In recent years, as businesses look at ways to cut costs, some have turned to corporate chaplains as an alternative to more traditional employee assistance programs [or "EAP"s].
[Corporate chaplain] Schroder is quick to point out that, while his business is faith-based, it isn't faith-promoting. He helps employees try to solve personal and professional issues. All interaction is voluntary and confidential. The goal is to reduce stress, improve morale, increase loyalty and promote productivity.
"Some people aren't so excited about the church coming to them," Schroder said. "We don't come in and pound on that. My main goal is to help with their immediate physical and emotional needs. It might be as simple as their car is always breaking down and I know a good mechanic who isn't going to charge a lot, does a great job and gets you in and out. If that helps, great. If the employee wants to go deeper (into spirituality), we'll go as far as they want."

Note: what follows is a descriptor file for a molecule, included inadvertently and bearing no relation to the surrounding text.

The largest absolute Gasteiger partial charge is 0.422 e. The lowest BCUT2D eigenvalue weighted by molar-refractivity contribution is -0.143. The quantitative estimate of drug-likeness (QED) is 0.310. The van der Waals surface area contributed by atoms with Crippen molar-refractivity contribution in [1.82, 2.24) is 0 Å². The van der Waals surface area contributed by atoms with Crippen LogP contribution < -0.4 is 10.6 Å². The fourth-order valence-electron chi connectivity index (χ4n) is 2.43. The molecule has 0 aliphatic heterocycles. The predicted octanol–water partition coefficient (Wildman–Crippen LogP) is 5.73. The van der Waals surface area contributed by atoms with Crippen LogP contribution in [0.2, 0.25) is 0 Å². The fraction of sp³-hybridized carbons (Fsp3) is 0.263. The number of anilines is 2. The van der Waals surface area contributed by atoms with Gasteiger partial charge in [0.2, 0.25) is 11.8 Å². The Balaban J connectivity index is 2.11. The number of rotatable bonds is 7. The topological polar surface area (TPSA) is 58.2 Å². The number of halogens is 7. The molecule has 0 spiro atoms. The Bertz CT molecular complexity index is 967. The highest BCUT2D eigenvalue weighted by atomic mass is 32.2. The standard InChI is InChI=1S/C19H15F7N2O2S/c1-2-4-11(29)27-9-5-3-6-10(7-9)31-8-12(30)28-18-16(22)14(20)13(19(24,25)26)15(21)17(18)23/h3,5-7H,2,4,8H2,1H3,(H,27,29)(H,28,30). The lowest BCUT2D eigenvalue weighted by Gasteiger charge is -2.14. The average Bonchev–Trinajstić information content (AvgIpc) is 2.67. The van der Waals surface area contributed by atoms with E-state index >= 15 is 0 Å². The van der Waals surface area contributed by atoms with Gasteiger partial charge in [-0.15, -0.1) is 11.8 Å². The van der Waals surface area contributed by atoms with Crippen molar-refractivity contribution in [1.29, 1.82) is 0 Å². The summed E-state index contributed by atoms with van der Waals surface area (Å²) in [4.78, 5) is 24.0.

"Most employees aren't going to be too excited about walking up to their boss and talking about their trouble with their wife or their teen or whatever," said Howell, who has used the service for five years. "I can tell you, this is the last benefit we'll ever eliminate because it meets so many human needs."
While many businesses have an EAP, fewer than 10% of employees use them according to Corporate Care statistics. Schroder says the cost of a corporate chaplain program, which varies depending on the size of a company, is usually much less than an EAP. According to a recent story in Forbes magazine, the cost of having a corporate chaplain can be less than $10 per employee per month.
« Last Edit: May 08, 2012, 09:34:33 AM by Jetavan »
If you will, you can become all flame.
Extra caritatem nulla salus.
In order to become whole, take the "I" out of "holiness".
Ἄνω σχῶμεν τὰς καρδίας
"Those who say religion has nothing to do with politics do not know what religion is." -- Mohandas Gandhi
Y dduw bo'r diolch.